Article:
In order to reduce children's exposure to pollutants in classrooms a proper ventilation strategy need to be adopted. Such strategy is even more important in naturally ventilated schools where the air exchange rate is only based on the manual airing of classrooms. The present work aimed to evaluate the effect of the manual airing strategy on indoor air quality in Italian classrooms. For this aim, schools located in the Central Italy were investigated. Indoor air quality was studied in terms of CO2, particle number and PM concentrations and compared to corresponding outdoor levels. In particular two experimental analyses were performed: i) a comparison between heating and non heating season in different schools; ii) an evaluation of the effect of scheduled airing periods on the dilution of indoor-generated pollutants and the penetration of outdoor-generated ones. In particular, different airing procedures, i.e. different window opening periods (5 to 20 min per hour) were imposed and controlled through contacts installed on classroom windows and doors. Results revealed that the airing strategy differently affect the several pollutants detected in indoors depending on their size, origin and dynamics. Longer airing periods may result in reduced indoor CO2concentrations and, similarly, other gaseous indoor-generated pollutants. Simultaneously, higher ultrafine particle (and other vehicular-related pollutants) levels in indoors were measured due to infiltration from outdoors. Finally, a negligible effect of the manual airing on PM levels in classroom was detected. Therefore, a simultaneous reduction in concentration levels for all the pollutant metrics in classrooms cannot be obtained just relying upon air permeability of the building envelope and manual airing of the classrooms.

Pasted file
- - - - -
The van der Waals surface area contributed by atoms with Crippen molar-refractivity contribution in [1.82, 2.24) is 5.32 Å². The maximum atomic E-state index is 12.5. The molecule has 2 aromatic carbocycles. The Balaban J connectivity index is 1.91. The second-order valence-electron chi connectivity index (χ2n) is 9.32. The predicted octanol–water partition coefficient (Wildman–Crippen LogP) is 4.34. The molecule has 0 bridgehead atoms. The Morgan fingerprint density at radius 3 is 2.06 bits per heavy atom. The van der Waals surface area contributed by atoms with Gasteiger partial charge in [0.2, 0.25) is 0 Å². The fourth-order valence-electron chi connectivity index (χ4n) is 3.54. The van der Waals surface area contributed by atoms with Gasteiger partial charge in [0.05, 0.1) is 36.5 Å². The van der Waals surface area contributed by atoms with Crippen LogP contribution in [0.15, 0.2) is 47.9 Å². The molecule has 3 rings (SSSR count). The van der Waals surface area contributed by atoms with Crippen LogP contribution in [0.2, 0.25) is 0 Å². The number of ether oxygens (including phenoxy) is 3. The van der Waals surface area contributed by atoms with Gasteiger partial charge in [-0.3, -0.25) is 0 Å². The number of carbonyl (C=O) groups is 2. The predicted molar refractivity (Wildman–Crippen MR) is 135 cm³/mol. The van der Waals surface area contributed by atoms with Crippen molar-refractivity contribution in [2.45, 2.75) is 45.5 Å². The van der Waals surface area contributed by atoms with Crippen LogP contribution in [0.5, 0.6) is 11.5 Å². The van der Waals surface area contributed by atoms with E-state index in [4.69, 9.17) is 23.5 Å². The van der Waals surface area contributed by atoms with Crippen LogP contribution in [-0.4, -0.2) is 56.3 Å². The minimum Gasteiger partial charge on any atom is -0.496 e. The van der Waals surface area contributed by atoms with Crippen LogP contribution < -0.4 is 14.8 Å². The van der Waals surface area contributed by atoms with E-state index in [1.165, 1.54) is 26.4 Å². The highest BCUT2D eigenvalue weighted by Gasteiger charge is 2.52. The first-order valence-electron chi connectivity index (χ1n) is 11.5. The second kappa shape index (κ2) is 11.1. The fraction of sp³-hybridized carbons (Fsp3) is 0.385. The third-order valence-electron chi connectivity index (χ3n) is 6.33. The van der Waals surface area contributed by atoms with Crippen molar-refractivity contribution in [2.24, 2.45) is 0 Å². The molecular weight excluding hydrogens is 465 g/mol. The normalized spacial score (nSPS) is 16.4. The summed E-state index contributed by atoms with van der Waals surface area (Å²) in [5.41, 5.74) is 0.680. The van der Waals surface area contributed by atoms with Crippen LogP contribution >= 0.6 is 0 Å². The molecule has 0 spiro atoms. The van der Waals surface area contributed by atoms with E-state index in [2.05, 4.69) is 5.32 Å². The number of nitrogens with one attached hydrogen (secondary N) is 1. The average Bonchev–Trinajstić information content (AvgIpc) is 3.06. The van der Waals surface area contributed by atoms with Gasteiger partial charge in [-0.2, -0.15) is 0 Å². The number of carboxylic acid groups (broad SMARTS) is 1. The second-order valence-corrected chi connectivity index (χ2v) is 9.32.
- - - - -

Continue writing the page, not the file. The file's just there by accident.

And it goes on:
|Titolo:||The effect of natural ventilation strategy on indoor air quality in schools|
|Data di pubblicazione:||2017|
|Appare nelle tipologie:||1.1 Articolo in rivista|